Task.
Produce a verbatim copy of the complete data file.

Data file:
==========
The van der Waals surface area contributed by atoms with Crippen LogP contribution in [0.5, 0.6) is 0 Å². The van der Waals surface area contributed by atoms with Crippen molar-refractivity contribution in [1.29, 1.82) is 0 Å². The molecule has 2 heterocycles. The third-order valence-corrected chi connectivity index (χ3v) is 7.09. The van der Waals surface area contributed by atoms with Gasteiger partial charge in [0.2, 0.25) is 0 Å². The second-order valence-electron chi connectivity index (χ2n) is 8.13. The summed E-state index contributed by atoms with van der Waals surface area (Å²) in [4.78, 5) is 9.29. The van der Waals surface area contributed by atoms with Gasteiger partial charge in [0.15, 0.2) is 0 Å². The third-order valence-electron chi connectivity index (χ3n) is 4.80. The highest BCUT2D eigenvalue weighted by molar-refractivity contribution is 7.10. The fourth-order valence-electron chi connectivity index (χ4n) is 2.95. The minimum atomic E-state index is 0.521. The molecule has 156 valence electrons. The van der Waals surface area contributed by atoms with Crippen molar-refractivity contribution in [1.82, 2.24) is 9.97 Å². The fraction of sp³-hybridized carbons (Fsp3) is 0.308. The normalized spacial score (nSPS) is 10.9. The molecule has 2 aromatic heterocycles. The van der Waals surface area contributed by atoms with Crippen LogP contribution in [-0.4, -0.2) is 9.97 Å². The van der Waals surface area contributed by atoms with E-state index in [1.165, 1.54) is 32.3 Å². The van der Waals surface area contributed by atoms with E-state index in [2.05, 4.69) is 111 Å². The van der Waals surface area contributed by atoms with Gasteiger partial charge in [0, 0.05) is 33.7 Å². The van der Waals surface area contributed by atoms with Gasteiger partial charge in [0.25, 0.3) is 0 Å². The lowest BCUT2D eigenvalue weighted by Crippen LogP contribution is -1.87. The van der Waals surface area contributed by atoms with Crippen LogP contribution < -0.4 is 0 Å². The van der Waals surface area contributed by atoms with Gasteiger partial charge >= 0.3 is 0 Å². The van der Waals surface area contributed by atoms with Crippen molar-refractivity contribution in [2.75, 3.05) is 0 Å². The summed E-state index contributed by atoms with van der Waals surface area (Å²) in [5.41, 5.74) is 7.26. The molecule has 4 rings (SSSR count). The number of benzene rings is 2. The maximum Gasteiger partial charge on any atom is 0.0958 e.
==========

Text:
The van der Waals surface area contributed by atoms with Crippen LogP contribution in [0.5, 0.6) is 0 Å². The van der Waals surface area contributed by atoms with Crippen molar-refractivity contribution in [1.29, 1.82) is 0 Å². The molecule has 2 heterocycles. The third-order valence-corrected chi connectivity index (χ3v) is 7.09. The van der Waals surface area contributed by atoms with Gasteiger partial charge in [0.2, 0.25) is 0 Å². The second-order valence-electron chi connectivity index (χ2n) is 8.13. The summed E-state index contributed by atoms with van der Waals surface area (Å²) in [4.78, 5) is 9.29. The van der Waals surface area contributed by atoms with Gasteiger partial charge in [0.15, 0.2) is 0 Å². The third-order valence-electron chi connectivity index (χ3n) is 4.80. The highest BCUT2D eigenvalue weighted by molar-refractivity contribution is 7.10. The fourth-order valence-electron chi connectivity index (χ4n) is 2.95. The minimum atomic E-state index is 0.521. The molecule has 156 valence electrons. The van der Waals surface area contributed by atoms with Crippen molar-refractivity contribution in [1.82, 2.24) is 9.97 Å². The fraction of sp³-hybridized carbons (Fsp3) is 0.308. The normalized spacial score (nSPS) is 10.9. The molecule has 2 aromatic heterocycles. The van der Waals surface area contributed by atoms with Crippen LogP contribution in [-0.4, -0.2) is 9.97 Å². The van der Waals surface area contributed by atoms with E-state index in [1.165, 1.54) is 32.3 Å². The van der Waals surface area contributed by atoms with E-state index in [2.05, 4.69) is 111 Å². The van der Waals surface area contributed by atoms with Gasteiger partial charge in [0, 0.05) is 33.7 Å². The van der Waals surface area contributed by atoms with Gasteiger partial charge in [0.25, 0.3) is 0 Å². The lowest BCUT2D eigenvalue weighted by Crippen LogP contribution is -1.87. The van der Waals surface area contributed by atoms with Crippen LogP contribution < -0.4 is 0 Å². The van der Waals surface area contributed by atoms with Gasteiger partial charge >= 0.3 is 0 Å². The van der Waals surface area contributed by atoms with Crippen molar-refractivity contribution in [2.75, 3.05) is 0 Å². The summed E-state index contributed by atoms with van der Waals surface area (Å²) in [5.41, 5.74) is 7.26. The molecule has 4 rings (SSSR count). The number of benzene rings is 2. The maximum Gasteiger partial charge on any atom is 0.0958 e.